I believe that there is no such thing as coincidence. The universe aligns people with places and things to show us our most authentic selves to fulfill a higher purpose.
This weekend, I damn near rammed a college friend with a shopping cart at the grocery store. We spent some time chatting about what we were doing with our lives since we last saw each other, giving each other surface-level updates not posted to Facebook. When I asked about his wife and kids, the conversation took a shift, an insightful one.
In a beautiful moment of transparency, he said "it's hard to be a good father AND a good husband." Intrigued and surprised, I prodded for more insight. He explained that the spontaneity that he had before he married his wife and they didn't have kids gets put on the back burner because they have to think about the needs of the family. I understood that to mean their shared vision sometimes doesn't prioritize romance for the sake of the bigger picture...their family.
Grateful for his insight, I told him how refreshing it was to hear his perspectives. So often, society emphasizes single people's problems that we neglect the folks that are functioning as a unit.
He said that there are not many outlets for married people. "No one wants to talk about their problems because that would mean we are flawed." And that's when it hit me, the things that fuel us have become bad words, words like vulnerability.
Things deserving of light, fresh soil, and watering are driven into the darkness and neglected. How did we get here? Vulnerability is the ultimate gatekeeper I reject the tendency to equate vulnerability with weakness. It is a superpower. Acknowledging where I needed work, improvement, or support was the first step in personal development. I decided that my vulnerabilities can open the door to growth or guard against it. In either instance, it was necessary to recognize it.
It ain't comfortable
Fear of the unknown or worries about how others will attack me paralyzed my growth. Checking my vulnerability at the door allowed me to tap into those things that were holding me back.
There is courage in vulnerability. It was necessary for my growth and my truth.
Let them lurk
I recently opened up about an abusive relationship and my mother's cancer journey. I received messages from people grateful for the transparency, invitations to speak about my experience and requests for advice. That would not be possible if I kept my journey to myself.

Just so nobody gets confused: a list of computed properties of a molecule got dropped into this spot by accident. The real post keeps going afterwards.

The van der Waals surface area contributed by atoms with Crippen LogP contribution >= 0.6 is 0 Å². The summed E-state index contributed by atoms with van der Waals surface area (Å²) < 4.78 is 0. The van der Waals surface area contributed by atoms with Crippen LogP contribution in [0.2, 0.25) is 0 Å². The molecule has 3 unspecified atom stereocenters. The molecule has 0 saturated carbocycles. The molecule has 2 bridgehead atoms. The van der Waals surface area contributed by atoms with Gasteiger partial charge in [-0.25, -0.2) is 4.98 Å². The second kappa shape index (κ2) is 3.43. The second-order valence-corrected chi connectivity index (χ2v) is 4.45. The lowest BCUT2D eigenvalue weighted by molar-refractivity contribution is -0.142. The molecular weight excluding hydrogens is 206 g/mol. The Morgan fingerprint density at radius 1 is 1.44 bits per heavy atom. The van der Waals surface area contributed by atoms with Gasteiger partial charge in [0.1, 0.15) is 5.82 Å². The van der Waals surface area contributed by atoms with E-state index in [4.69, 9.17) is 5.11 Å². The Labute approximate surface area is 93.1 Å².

One of the reasons so many people love an underdog is because we know their stories. The odds are against them, they made it despite their unfavorable conditions, and they give us hope that we can overcome our circumstances. Feed your focus If you are focusing on what others have to say about YOUR journey rather than the journey itself, you are not really focused.
If you choose to water the negativity and opinions of others, you are harvesting criticism in your life. We are all guilty of this at some point in our lives.
One of the main reasons I started a blog is because I never considered myself a good writer. I was laid off from one job in part because I couldn't adapt to their writing style. I developed a fear of writing because I thought my writing would never be good enough. That fear became I would never be good enough which blossomed into why would anyone listen to you and transformed into its just another blog.
I could've focused on those insecurities, but instead, I choose to nourish my truths and starve my fears.
Turn your ego down If we can let go of our egos to seek insight from others that have been through what we are going through, perhaps we can find humility in the lesson. I was particularly struck by my friend's admission that married people don't want to admit their marriages aren't perfect. What if we could get over what people thought of us to become who we are meant to be; better husbands, partners, colleagues, family members, etc.? Heal what you reveal On Kill Jay-Z, the rapper said, "you can't heal what you never reveal." I didn't realize how much that abusive relationship impacted me. I bottled up that pain and hid it from friends and family. I couldn't see how it seeped into the cracks of my life; friendships, career, spiritual beliefs, and most importantly self-esteem.
I couldn't heal those things until I began to share my story and find redemption in relationships impacted.
My college friend made it clear, opening up is hard. It makes you vulnerable to attacks and criticism. Sometimes that becomes a vulnerability in and of itself. I know I've regretted confiding in people, only for them to use that insecurity against me.
Find an outlet Do you need to climb to the highest mountaintop shouting your pains, no. I found an outlet in writing and therapy.
Caregivers are not often afforded the opportunity to be vulnerable. I had to become a spokesperson, patient advocate, in addition to caring for my mom during her treatment. That didn't provide time or capacity for self-care. There were times when I experienced information overload and became emotionally drained. The platforms I choose to use my voice are only validated by my truths. I have dug holes and buried my vulnerabilities far too long. I hope that others find hope in watering their vulnerabilities to sow a harvest of purpose and healing.
How do you address your vulnerabilities?